Photoessay: winter at the Nezu garden

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Trying something a bit different with this set; both because I’ve seen the Nezumuseum garden at its best and because it was just a different time of year to my normal trips to Tokyo. Landscapes in monochrome, especially high frequency ones (grass, leaves, trees etc.) tend to be challenging because they quickly devolve into something very messy looking and ‘hard’, as there’s not much spatial room for midtone transitions; having the benefit of color gives you a little more latitude to play with in this regard. However, I suspect here I was inspired subconsciously by the sort of high contrast and chaotic Japanese street photography genre to try and create something a bit different to the usual color explosions. Winter is a bit of a masochistic time to visit a garden like this, which is best in spring or autumn; it never really snows enough in Tokyo to blanket things into nice soft contours, either. But there is something sober and slightly dark about the scene that I find pleasantly contemplative. MT

This series was shot with a Nikon Z7 and 24-70/4 S. No post processing, just the monochrome picture control from the Z7/D850 profile pack…

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Ultraprints from this series are available on request here

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Images and content copyright Ming Thein | mingthein.com 2012 onwards unless otherwise stated. All rights reserved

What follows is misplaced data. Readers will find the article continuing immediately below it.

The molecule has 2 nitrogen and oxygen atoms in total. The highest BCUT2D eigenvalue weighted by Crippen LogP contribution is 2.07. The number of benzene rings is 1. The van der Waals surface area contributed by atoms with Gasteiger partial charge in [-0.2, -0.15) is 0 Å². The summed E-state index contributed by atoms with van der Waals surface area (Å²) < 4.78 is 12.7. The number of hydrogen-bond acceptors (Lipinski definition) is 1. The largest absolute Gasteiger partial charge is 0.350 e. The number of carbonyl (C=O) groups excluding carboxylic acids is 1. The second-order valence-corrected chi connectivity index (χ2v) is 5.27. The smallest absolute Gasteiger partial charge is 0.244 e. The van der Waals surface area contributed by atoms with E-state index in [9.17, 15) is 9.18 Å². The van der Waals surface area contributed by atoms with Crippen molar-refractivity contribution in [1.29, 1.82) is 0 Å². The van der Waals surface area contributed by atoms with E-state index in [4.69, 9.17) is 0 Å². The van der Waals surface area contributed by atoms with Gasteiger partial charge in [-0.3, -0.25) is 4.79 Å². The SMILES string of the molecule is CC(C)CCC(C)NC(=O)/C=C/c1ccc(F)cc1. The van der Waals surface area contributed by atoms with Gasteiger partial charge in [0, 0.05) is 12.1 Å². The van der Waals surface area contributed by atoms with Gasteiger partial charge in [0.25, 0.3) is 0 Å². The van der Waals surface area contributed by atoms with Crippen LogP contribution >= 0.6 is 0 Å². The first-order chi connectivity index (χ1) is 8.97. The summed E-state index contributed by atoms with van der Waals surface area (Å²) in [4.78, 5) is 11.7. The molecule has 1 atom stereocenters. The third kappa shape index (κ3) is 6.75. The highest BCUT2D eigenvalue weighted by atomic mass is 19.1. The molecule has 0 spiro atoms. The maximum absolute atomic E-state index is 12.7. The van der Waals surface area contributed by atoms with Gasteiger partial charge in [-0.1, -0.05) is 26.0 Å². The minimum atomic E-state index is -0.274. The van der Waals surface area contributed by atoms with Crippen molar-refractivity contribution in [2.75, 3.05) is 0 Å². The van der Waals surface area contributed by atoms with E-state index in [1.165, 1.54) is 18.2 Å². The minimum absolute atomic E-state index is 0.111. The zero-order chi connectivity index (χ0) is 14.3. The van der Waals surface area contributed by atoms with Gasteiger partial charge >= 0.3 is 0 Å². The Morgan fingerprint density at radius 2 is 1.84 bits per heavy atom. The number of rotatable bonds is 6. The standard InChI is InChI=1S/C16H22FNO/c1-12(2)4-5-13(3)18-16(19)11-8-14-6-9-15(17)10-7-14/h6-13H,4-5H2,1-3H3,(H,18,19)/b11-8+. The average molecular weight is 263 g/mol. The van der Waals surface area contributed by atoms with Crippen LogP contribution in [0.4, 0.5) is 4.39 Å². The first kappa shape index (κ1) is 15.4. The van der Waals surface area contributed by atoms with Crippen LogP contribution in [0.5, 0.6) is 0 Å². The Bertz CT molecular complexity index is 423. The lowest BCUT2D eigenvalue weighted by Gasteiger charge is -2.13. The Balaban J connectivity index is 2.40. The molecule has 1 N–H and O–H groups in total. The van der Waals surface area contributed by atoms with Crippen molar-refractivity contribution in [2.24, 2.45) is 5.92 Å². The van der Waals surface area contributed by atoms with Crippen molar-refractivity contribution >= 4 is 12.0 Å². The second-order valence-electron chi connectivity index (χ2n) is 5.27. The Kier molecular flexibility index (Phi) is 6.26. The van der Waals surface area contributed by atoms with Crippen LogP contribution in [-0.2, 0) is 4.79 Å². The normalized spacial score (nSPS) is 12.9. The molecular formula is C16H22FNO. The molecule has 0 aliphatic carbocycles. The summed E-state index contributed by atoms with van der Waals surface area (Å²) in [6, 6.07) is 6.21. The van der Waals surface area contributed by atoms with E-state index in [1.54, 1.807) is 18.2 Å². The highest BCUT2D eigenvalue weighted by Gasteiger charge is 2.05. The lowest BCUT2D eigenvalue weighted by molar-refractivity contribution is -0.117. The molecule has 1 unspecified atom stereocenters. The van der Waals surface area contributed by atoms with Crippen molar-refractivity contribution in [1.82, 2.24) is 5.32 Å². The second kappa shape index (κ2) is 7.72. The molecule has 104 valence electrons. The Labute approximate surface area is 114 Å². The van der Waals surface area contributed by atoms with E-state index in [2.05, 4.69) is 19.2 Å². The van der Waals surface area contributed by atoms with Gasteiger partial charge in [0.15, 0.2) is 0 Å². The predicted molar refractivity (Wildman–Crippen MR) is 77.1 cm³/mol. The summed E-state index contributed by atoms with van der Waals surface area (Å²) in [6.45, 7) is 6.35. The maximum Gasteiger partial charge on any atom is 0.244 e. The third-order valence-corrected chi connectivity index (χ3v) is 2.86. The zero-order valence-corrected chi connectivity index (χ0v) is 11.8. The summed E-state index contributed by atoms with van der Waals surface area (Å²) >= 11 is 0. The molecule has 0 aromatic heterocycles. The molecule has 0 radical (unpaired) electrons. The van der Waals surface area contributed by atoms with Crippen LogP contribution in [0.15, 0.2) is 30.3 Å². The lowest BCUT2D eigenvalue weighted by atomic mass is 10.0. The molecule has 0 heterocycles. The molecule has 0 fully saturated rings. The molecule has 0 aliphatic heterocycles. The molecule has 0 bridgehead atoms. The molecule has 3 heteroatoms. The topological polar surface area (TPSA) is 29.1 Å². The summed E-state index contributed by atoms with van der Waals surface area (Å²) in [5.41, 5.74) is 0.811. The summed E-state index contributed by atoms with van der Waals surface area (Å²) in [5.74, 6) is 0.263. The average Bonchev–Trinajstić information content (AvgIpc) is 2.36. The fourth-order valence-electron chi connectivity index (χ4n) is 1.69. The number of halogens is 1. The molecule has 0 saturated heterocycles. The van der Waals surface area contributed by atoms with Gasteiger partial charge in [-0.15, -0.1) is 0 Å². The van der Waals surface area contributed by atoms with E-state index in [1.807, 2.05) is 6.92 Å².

Comments

  1. Christoph says:

    Some of these photos are too chaotic IMHO.
    If I had taken them, I would have said to myself: “Yeah, ok, there is some composition going on, but it is too messy and too unremarkable, subject-wise” and not further bother about them.
    I tend to think that you have pushed your approach (which is interesting and creativity-sparking, don’t get me wrong!) too far here.
    We all know that it’s possible to talk oneself into that “that photo actually is not so bad, perhaps even great” while most probably it isn’t.

    • Thank you for your opinion. Display size matters, too (pursuant to earlier comment on monitor gamma/ profile for those finding them too dark). Sometimes structure decays at smaller viewing sizes – I agree for instance these don’t work on a phone.

      • Christoph says:

        No, I viewed them on my calibrated big monitor which I also use for image post processing.
        While it may not apply ALL the time, I moreover support the rule of thumb that you can spot an interesting picture already in a thumbnail of it. (Or some say: if it’s blurred or you view it through squinted eyes.) This isn’t the case AT ALL here with SOME of the pictures of this essay. Too much imagination stretching necessary to view them as great pictures, sorry.
        Otherwise keep up your outstanding work!

        • Okay, so you don’t like them – everybody is entitled to their opinion. I’m just pointing out that no matter how big the monitor, an 800px wide web jpeg does not convey the same information as a 45MP original (or even 4K) and yes, with some subjects, presentation medium matters more than most. I still stand by my work, but another point taken – I probably should have known better than to present these in this format.

          • Michael Demeyer says:

            Ming,

            You bring up a very interesting point about display size that might be an interesting topic for a future post. Back in the day when all photographs were printed, intended display size was a factor in making the image – at least for me. I found that I selected different subject matter (within an intended genre) and composition for a 4×5” contact print vs. a 16×20” enlargement.

            This gives me cause to think about what has happened to this consideration in my current digital photography where the vast majority is not printed but viewed on a wide range of (largely uncalibrated) devices.